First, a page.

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The glass museum

To supplement their income, the feudal lords decided to exploit the vast forests around. This is how the glass huts were founded. A glass hut is mentioned in the Plopiș Mountains area as early as the end of the 18th century, being one of the oldest glass manufactures in Transylvania, largely speaking. For founding a glass hut one needed specific conditions: sand (even if insufficiently clean), quartzous gravel, vast forests for the excessive fuelwood consumption needed for the melting furnaces, deciduous forests, whose wood was burned to obtain the ash needed for preparing potash, as well as minerals from the oxide of which different dyestuffs were produced. The Plopiș Mountains area was propitious for the development of such a craft. The glass foundries had the appearance of wooden sheds or barns sheltering the install glass melting equipment, the one for reannealing finite products, other workshops and their annexes.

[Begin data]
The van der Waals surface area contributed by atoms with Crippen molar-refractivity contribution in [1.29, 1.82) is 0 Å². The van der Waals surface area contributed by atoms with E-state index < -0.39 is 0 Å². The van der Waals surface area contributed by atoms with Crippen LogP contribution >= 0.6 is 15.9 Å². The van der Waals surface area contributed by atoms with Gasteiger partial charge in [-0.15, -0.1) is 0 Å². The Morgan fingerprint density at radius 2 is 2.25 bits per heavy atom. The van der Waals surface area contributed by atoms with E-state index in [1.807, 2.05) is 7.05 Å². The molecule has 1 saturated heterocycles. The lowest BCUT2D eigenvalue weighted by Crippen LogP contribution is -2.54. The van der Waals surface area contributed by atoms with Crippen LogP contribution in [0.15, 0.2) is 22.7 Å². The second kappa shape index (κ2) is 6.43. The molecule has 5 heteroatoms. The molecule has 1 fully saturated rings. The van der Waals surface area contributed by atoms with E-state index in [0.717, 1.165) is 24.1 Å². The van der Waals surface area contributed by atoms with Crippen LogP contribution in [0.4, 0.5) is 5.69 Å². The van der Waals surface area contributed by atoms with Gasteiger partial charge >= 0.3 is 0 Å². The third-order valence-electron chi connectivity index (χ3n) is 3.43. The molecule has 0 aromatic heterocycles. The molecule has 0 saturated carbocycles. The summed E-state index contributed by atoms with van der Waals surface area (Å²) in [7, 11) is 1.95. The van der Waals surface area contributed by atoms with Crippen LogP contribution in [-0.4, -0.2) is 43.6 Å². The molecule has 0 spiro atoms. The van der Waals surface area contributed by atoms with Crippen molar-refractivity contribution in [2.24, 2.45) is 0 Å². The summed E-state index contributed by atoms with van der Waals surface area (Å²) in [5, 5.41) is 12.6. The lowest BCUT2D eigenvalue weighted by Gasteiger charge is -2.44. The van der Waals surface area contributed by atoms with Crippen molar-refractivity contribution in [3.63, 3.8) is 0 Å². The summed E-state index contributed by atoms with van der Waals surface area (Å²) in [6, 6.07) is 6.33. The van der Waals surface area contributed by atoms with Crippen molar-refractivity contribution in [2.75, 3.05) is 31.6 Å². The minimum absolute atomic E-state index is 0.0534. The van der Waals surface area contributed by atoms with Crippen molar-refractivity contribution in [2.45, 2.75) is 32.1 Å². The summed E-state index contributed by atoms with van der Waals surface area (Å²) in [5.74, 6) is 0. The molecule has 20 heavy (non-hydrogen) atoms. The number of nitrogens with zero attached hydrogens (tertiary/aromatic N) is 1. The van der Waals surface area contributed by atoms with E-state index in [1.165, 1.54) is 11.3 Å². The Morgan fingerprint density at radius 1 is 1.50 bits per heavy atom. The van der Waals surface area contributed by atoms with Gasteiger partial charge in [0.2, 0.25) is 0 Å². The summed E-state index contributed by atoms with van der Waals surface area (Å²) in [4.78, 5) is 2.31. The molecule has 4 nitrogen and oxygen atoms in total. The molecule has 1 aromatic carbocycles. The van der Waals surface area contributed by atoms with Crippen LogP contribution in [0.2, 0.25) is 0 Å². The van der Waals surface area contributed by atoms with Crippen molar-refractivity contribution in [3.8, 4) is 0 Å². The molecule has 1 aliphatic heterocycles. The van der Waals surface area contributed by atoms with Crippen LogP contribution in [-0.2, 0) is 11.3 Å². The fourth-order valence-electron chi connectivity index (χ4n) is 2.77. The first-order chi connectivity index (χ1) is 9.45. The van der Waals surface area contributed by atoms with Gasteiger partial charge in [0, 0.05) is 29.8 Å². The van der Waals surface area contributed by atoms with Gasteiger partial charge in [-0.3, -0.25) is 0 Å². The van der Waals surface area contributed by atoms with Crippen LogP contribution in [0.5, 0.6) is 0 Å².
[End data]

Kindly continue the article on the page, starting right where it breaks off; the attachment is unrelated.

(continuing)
The activity in the glass huts was carried out by a small number of qualified workers. The functioning and maintaining of manufactures were, however, ensured first of all through the serfs’ work, on account of land dues and even in return for payment. Secondary works such as wood cutting or transportation, the extraction and transportation of quartz stone, maintenance work, the transport of end products counted as serf tasks of the inhabitants. A special category of the Slovak colonists were workers specialized in the glass production craft. A first registering of the glass hut in Huta Voivozi on the civil status registers appeared in 1802, however it is evident that it was much older (germ. glasshütte: glass=glass, hütte=metallurgical plant or smelting plant). In 1826, along with the glass hut in Huta Voivozi, another glass hut is recorded in Șinteu (Sólyomkő). The natural resources depletion in an area meant the closing of the glass hut and its relocation to a more adequate place. This is what happened to the foundry in Huta Voivozi, which was moved in the first half of the 19th century to Șinteu. Besides the glass hut, multiple furnaces were also needed, where the ash necessary for glass making was produced. Glass huts produced fairly simple objects, needed on the local and regional commercial market: pharmaceutical articles, laboratory tools, fast-moving consumer goods (jugs, glasses, dishware, window glass), decorative products (fish, ducks, vases). Towards the middle of the 19th century, the glass hut in Șinteu moved to Pădurea Neagră. The construction of the glass factory in this place was made due to multiple reasons: the Bistra stream had enough water for grinding the quartz; wood found itself in significant quantities in the surrounding forests and was used for producing potash and for melting quartzous sand; the secondary materials were brought from the surroundings (arsenic, saltpeter, salt, manganese, argil, etc.). The workers qualified in obtaining glass continued practicing this profession, commuting to Pădurea Neagră.

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